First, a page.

Tesla Motors Bill Remains Alive As Negotiations Continue
State lawmakers say negotiations are underway between electric carmaker Tesla Motors and Connecticut auto dealers to see if they can finally reach a compromise allowing Tesla to sell its vehicles directly to consumers.
The Finance, Revenue and Bonding Committee approved the bill on Tuesday by a vote of 32-19.
Representative Terrie Wood, D-Darien, who voted for the bill, says not allowing Tesla to sell directly to consumers in Connecticut is leaving the state behind on technological innovation and depriving the state of tax revenue. “How the iPhone has changed our world in 10 years, electric cars are going to change our world in 10 years. We need to embrace it. Let’s move forward. Let’s do this. Let’s tax it.”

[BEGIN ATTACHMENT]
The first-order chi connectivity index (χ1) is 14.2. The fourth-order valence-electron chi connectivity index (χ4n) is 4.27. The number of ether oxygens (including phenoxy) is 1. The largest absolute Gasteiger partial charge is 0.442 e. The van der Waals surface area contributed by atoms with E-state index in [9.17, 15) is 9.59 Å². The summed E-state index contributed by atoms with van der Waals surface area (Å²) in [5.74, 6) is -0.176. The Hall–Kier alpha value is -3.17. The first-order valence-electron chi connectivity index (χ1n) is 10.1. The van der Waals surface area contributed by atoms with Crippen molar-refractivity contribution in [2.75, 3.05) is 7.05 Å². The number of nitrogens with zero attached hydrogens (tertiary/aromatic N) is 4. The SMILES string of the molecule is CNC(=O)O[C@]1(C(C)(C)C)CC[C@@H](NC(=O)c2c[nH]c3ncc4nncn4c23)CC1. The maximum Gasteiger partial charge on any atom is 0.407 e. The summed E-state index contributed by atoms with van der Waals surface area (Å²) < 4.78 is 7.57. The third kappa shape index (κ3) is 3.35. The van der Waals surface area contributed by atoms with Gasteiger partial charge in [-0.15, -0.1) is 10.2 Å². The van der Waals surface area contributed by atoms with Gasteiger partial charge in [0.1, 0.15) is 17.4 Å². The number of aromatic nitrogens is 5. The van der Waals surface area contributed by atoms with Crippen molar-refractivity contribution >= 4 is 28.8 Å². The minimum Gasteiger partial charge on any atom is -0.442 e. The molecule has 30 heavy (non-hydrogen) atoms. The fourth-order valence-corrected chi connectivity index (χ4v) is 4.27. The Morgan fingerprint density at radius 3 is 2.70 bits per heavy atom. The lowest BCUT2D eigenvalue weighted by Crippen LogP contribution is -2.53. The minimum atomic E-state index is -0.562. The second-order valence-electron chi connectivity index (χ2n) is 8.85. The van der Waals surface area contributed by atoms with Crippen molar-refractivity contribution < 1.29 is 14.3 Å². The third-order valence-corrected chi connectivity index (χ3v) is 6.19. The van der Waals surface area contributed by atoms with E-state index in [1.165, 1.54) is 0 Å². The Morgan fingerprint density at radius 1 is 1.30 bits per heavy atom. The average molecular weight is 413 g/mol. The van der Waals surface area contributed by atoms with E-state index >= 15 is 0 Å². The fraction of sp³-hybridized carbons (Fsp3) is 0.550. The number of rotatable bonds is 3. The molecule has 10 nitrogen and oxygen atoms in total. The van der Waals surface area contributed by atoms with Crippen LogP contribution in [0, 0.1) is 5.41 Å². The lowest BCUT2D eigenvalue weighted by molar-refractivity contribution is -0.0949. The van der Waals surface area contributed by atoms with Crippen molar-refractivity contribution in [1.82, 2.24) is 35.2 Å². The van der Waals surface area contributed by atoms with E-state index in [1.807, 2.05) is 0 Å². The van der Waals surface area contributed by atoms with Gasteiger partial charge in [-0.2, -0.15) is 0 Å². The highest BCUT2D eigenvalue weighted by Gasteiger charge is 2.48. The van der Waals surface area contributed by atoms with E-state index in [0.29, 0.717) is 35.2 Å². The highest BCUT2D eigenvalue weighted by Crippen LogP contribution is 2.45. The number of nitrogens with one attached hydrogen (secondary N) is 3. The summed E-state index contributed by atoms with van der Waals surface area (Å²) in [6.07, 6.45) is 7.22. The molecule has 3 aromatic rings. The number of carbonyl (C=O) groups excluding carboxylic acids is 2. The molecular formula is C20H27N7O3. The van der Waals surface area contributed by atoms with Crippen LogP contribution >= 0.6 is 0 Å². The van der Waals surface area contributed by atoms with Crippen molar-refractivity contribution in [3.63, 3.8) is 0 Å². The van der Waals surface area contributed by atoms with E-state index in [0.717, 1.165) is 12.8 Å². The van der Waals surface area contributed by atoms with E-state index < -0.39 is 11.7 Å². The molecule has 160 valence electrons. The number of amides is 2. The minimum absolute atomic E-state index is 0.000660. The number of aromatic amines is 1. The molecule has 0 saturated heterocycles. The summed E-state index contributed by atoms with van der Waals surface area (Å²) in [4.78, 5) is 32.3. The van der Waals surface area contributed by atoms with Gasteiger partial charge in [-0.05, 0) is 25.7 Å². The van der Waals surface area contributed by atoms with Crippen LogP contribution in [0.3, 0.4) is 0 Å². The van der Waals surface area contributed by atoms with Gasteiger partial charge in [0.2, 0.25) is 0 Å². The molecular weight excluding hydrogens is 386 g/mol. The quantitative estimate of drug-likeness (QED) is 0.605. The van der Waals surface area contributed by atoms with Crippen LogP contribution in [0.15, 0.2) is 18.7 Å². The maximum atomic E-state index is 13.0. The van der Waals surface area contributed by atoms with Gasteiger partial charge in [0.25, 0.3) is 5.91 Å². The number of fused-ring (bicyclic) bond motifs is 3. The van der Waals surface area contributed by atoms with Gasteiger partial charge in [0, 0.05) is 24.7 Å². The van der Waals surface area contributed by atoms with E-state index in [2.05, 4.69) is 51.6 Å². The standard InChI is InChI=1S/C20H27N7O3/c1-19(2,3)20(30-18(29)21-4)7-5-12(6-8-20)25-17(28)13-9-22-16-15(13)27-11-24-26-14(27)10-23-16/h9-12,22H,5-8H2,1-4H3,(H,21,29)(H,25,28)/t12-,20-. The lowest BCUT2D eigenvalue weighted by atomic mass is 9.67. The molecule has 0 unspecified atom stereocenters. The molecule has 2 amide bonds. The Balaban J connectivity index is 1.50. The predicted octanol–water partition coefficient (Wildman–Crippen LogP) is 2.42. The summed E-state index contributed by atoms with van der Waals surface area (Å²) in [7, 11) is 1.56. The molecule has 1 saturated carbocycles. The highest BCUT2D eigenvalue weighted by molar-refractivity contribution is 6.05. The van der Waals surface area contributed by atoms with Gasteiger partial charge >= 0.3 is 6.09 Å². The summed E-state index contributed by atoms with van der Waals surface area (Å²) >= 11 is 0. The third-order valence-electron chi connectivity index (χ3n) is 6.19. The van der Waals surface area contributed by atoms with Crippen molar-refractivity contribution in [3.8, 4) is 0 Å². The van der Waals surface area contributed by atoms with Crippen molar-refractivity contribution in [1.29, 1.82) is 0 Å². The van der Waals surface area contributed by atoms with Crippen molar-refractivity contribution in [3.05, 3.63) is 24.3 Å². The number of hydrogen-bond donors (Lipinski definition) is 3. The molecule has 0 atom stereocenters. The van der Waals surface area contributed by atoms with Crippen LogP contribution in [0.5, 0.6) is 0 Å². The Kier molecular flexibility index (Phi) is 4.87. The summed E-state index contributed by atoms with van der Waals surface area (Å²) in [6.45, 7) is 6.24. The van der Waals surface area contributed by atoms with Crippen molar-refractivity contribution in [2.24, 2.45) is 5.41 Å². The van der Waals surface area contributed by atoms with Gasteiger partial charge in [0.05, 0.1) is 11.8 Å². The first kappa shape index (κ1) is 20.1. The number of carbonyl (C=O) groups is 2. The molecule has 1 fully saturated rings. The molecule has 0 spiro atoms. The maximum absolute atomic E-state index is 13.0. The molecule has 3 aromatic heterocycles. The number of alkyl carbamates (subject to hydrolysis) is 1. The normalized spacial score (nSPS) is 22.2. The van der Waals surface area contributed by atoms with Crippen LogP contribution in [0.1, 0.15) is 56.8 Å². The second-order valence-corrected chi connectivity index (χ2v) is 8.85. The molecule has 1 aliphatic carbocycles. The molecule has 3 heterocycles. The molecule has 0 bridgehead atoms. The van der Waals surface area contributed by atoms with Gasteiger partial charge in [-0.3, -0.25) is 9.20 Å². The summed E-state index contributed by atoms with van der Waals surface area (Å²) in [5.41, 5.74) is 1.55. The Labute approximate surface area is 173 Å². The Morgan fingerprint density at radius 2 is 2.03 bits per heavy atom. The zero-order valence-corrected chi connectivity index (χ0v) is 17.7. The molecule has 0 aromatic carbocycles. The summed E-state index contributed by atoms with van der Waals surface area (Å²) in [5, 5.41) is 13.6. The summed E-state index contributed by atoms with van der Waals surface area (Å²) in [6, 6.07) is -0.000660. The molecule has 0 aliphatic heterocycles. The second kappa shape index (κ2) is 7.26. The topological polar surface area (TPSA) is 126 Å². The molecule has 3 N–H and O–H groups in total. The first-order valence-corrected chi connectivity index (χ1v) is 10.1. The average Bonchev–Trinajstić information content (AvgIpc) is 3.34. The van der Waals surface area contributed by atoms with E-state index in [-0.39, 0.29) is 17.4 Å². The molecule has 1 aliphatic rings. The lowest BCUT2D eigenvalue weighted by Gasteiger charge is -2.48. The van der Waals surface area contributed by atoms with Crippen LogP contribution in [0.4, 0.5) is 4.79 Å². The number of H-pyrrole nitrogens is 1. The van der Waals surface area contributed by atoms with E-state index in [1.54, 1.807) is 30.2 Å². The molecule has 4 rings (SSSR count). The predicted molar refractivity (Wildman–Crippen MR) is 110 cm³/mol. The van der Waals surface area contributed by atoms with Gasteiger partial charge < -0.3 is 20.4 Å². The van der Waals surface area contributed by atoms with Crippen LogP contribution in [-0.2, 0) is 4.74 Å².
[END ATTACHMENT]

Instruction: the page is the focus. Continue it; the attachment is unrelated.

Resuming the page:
Republican Senator Scott Frantz of Greenwich, a committee co-chairman, says he was voting to keep the bill alive "in the interest of keeping those negotiations going in a good light."
For the past three years state lawmakers, sympathetic to local car dealerships, have voted against bills to change Connecticut law to permit Tesla to sell directly to consumers and bypass dealers. State law currently prevents a vehicle manufacturer from also being a retailer.
In the meantime, Tesla is selling cars directly to consumers in 24 states, including neighboring Massachusetts and New York.
The Tesla bill now goes to the House for action.